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The Transmission of "Beowulf"Language, Culture, and Scribal Behavior$
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Leonard Neidorf

Print publication date: 2017

Print ISBN-13: 9781501705113

Published to Cornell Scholarship Online: January 2018

DOI: 10.7591/cornell/9781501705113.001.0001

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Scribal Behavior

Scribal Behavior

Chapter:
(p.103) 4 Scribal Behavior
Source:
The Transmission of "Beowulf"
Author(s):

Leonard Neidorf

Publisher:
Cornell University Press
DOI:10.7591/cornell/9781501705113.003.0004

This chapter focuses on how the scribes approached the reproduction of the Beowulf text. The scribes were engaged in a mechanical task of which success was continuously predicated on one critical operation: the identification of the lexeme present in a sequence of graphemes in the exemplar. The explanatory superiority of this lexemic theory over its competitors is most clearly demonstrated by its ability to account for a wide array of textual phenomena in the four codices that preserve the majority of the extant poetic corpus. However, the chapter also introduces some competing theories of scribal behavior, which differ from the lexemic theory principally by maintaining the conviction that poets and scribes shared the same interests, concerns, and abilities. Finally, the chapter touches upon other points of scholarship relating to scribal behavior.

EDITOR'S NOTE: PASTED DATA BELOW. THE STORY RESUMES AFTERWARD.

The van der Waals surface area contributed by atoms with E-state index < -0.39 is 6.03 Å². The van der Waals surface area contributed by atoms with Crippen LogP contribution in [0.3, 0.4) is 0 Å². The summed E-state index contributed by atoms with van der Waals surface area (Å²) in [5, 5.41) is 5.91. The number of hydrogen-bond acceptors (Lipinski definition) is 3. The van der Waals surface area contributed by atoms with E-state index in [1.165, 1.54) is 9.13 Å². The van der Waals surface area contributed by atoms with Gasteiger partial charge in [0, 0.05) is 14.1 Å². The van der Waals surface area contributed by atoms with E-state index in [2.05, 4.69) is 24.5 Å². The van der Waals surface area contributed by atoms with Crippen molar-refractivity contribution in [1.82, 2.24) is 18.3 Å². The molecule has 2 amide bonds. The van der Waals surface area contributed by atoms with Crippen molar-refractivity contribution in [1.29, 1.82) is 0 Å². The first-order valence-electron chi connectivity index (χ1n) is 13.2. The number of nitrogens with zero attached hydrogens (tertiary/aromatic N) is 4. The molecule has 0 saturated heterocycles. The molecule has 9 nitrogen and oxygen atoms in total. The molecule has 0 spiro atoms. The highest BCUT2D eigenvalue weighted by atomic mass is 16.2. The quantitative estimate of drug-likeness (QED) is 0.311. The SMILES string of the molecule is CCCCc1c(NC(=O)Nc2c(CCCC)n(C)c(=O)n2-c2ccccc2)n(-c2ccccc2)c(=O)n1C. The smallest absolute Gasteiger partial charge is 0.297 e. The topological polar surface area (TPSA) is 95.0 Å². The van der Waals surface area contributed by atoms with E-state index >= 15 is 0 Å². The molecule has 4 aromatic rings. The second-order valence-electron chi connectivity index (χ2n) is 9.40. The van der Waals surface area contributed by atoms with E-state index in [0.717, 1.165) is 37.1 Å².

Keywords:   scribal behavior, reproduction, lexemic theory, lexemes, competing theories, parallel texts, four poetic codices, theoretical generalizations

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